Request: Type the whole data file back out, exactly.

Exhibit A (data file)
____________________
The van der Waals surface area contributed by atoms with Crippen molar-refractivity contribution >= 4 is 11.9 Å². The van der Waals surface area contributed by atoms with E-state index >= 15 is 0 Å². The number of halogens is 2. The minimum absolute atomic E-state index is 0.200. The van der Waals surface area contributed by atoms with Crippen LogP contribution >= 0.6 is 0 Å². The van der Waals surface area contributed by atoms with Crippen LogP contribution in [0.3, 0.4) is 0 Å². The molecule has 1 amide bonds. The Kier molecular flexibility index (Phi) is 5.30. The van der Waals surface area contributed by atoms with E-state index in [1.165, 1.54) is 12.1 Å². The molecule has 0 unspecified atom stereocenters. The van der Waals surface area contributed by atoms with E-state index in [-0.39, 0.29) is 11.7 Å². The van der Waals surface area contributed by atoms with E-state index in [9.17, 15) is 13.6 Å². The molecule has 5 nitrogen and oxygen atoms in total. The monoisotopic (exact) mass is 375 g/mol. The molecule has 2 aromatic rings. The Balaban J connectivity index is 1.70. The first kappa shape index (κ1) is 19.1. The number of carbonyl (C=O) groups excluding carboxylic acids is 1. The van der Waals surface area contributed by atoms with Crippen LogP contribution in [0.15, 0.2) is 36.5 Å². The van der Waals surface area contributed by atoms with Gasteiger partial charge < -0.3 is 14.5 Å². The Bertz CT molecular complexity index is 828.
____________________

The van der Waals surface area contributed by atoms with Crippen molar-refractivity contribution >= 4 is 11.9 Å². The van der Waals surface area contributed by atoms with E-state index >= 15 is 0 Å². The number of halogens is 2. The minimum absolute atomic E-state index is 0.200. The van der Waals surface area contributed by atoms with Crippen LogP contribution >= 0.6 is 0 Å². The van der Waals surface area contributed by atoms with Crippen LogP contribution in [0.3, 0.4) is 0 Å². The molecule has 1 amide bonds. The Kier molecular flexibility index (Phi) is 5.30. The van der Waals surface area contributed by atoms with E-state index in [1.165, 1.54) is 12.1 Å². The molecule has 0 unspecified atom stereocenters. The van der Waals surface area contributed by atoms with E-state index in [-0.39, 0.29) is 11.7 Å². The van der Waals surface area contributed by atoms with E-state index in [9.17, 15) is 13.6 Å². The molecule has 5 nitrogen and oxygen atoms in total. The monoisotopic (exact) mass is 375 g/mol. The molecule has 2 aromatic rings. The Balaban J connectivity index is 1.70. The first kappa shape index (κ1) is 19.1. The number of carbonyl (C=O) groups excluding carboxylic acids is 1. The van der Waals surface area contributed by atoms with Crippen LogP contribution in [0.15, 0.2) is 36.5 Å². The van der Waals surface area contributed by atoms with Gasteiger partial charge < -0.3 is 14.5 Å². The Bertz CT molecular complexity index is 828.